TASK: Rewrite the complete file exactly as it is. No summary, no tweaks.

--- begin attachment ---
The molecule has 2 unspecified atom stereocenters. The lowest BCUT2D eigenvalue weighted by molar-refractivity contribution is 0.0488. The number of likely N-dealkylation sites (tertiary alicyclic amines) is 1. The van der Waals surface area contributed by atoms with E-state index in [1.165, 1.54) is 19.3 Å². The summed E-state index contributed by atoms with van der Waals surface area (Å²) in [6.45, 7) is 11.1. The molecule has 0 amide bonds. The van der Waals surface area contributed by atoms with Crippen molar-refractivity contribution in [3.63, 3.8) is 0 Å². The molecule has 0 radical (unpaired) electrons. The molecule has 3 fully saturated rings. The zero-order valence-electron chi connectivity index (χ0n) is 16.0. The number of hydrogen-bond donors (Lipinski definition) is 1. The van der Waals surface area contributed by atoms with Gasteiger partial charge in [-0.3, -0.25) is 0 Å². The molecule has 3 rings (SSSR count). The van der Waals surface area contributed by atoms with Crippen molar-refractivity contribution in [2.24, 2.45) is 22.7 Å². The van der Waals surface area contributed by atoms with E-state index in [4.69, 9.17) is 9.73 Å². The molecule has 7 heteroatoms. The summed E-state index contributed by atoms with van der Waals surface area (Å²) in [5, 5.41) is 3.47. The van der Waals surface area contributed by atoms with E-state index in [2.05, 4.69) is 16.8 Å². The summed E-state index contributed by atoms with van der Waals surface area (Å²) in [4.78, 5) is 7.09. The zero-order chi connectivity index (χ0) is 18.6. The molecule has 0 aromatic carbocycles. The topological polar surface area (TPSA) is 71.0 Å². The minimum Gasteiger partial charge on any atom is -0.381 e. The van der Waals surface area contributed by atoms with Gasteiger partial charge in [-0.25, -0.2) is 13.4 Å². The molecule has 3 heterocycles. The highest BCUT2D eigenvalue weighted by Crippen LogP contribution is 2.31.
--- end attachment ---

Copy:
The molecule has 2 unspecified atom stereocenters. The lowest BCUT2D eigenvalue weighted by molar-refractivity contribution is 0.0488. The number of likely N-dealkylation sites (tertiary alicyclic amines) is 1. The van der Waals surface area contributed by atoms with E-state index in [1.165, 1.54) is 19.3 Å². The summed E-state index contributed by atoms with van der Waals surface area (Å²) in [6.45, 7) is 11.1. The molecule has 0 amide bonds. The van der Waals surface area contributed by atoms with Crippen molar-refractivity contribution in [3.63, 3.8) is 0 Å². The molecule has 0 radical (unpaired) electrons. The molecule has 3 fully saturated rings. The zero-order valence-electron chi connectivity index (χ0n) is 16.0. The number of hydrogen-bond donors (Lipinski definition) is 1. The van der Waals surface area contributed by atoms with Gasteiger partial charge in [-0.3, -0.25) is 0 Å². The molecule has 3 rings (SSSR count). The van der Waals surface area contributed by atoms with Crippen molar-refractivity contribution in [2.24, 2.45) is 22.7 Å². The van der Waals surface area contributed by atoms with E-state index in [4.69, 9.17) is 9.73 Å². The molecule has 7 heteroatoms. The summed E-state index contributed by atoms with van der Waals surface area (Å²) in [5, 5.41) is 3.47. The van der Waals surface area contributed by atoms with E-state index in [2.05, 4.69) is 16.8 Å². The summed E-state index contributed by atoms with van der Waals surface area (Å²) in [4.78, 5) is 7.09. The zero-order chi connectivity index (χ0) is 18.6. The molecule has 0 aromatic carbocycles. The topological polar surface area (TPSA) is 71.0 Å². The minimum Gasteiger partial charge on any atom is -0.381 e. The van der Waals surface area contributed by atoms with Gasteiger partial charge in [-0.25, -0.2) is 13.4 Å². The molecule has 3 heterocycles. The highest BCUT2D eigenvalue weighted by Crippen LogP contribution is 2.31.